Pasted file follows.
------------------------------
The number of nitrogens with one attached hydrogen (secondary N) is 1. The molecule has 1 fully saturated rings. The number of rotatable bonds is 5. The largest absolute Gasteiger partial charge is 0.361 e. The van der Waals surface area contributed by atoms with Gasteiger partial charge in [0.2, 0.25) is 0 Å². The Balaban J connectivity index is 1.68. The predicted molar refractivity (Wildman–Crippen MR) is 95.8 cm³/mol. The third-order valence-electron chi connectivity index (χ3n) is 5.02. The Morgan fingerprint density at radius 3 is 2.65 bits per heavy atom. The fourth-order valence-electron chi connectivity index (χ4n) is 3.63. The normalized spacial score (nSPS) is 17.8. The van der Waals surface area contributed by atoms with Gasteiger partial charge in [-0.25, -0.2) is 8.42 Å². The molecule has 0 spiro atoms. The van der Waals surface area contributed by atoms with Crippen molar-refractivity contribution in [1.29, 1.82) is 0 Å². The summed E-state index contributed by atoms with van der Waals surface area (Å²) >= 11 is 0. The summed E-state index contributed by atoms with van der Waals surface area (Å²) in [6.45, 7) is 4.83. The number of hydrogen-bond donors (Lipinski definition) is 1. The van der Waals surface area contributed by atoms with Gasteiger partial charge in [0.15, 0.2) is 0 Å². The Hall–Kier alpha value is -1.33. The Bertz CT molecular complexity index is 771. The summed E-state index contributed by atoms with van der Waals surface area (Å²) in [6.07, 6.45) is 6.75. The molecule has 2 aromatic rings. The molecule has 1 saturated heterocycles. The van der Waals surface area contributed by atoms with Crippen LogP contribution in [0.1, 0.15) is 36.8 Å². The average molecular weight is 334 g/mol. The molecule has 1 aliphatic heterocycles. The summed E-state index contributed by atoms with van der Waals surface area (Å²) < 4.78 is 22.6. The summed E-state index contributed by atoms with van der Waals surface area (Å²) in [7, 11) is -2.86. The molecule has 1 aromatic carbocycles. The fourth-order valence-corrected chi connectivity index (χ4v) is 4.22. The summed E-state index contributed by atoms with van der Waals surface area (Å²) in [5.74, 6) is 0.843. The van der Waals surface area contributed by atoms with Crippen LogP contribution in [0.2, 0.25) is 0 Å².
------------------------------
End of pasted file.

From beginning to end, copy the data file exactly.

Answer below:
The number of nitrogens with one attached hydrogen (secondary N) is 1. The molecule has 1 fully saturated rings. The number of rotatable bonds is 5. The largest absolute Gasteiger partial charge is 0.361 e. The van der Waals surface area contributed by atoms with Gasteiger partial charge in [0.2, 0.25) is 0 Å². The Balaban J connectivity index is 1.68. The predicted molar refractivity (Wildman–Crippen MR) is 95.8 cm³/mol. The third-order valence-electron chi connectivity index (χ3n) is 5.02. The Morgan fingerprint density at radius 3 is 2.65 bits per heavy atom. The fourth-order valence-electron chi connectivity index (χ4n) is 3.63. The normalized spacial score (nSPS) is 17.8. The van der Waals surface area contributed by atoms with Gasteiger partial charge in [-0.25, -0.2) is 8.42 Å². The molecule has 0 spiro atoms. The van der Waals surface area contributed by atoms with Crippen molar-refractivity contribution in [1.29, 1.82) is 0 Å². The summed E-state index contributed by atoms with van der Waals surface area (Å²) >= 11 is 0. The summed E-state index contributed by atoms with van der Waals surface area (Å²) in [6.45, 7) is 4.83. The number of hydrogen-bond donors (Lipinski definition) is 1. The van der Waals surface area contributed by atoms with Gasteiger partial charge in [0.15, 0.2) is 0 Å². The Hall–Kier alpha value is -1.33. The Bertz CT molecular complexity index is 771. The summed E-state index contributed by atoms with van der Waals surface area (Å²) in [6.07, 6.45) is 6.75. The molecule has 2 aromatic rings. The molecule has 1 saturated heterocycles. The van der Waals surface area contributed by atoms with Crippen LogP contribution in [0.1, 0.15) is 36.8 Å². The average molecular weight is 334 g/mol. The molecule has 1 aliphatic heterocycles. The summed E-state index contributed by atoms with van der Waals surface area (Å²) < 4.78 is 22.6. The summed E-state index contributed by atoms with van der Waals surface area (Å²) in [7, 11) is -2.86. The molecule has 1 aromatic carbocycles. The fourth-order valence-corrected chi connectivity index (χ4v) is 4.22. The summed E-state index contributed by atoms with van der Waals surface area (Å²) in [5.74, 6) is 0.843. The van der Waals surface area contributed by atoms with Crippen LogP contribution in [0.2, 0.25) is 0 Å².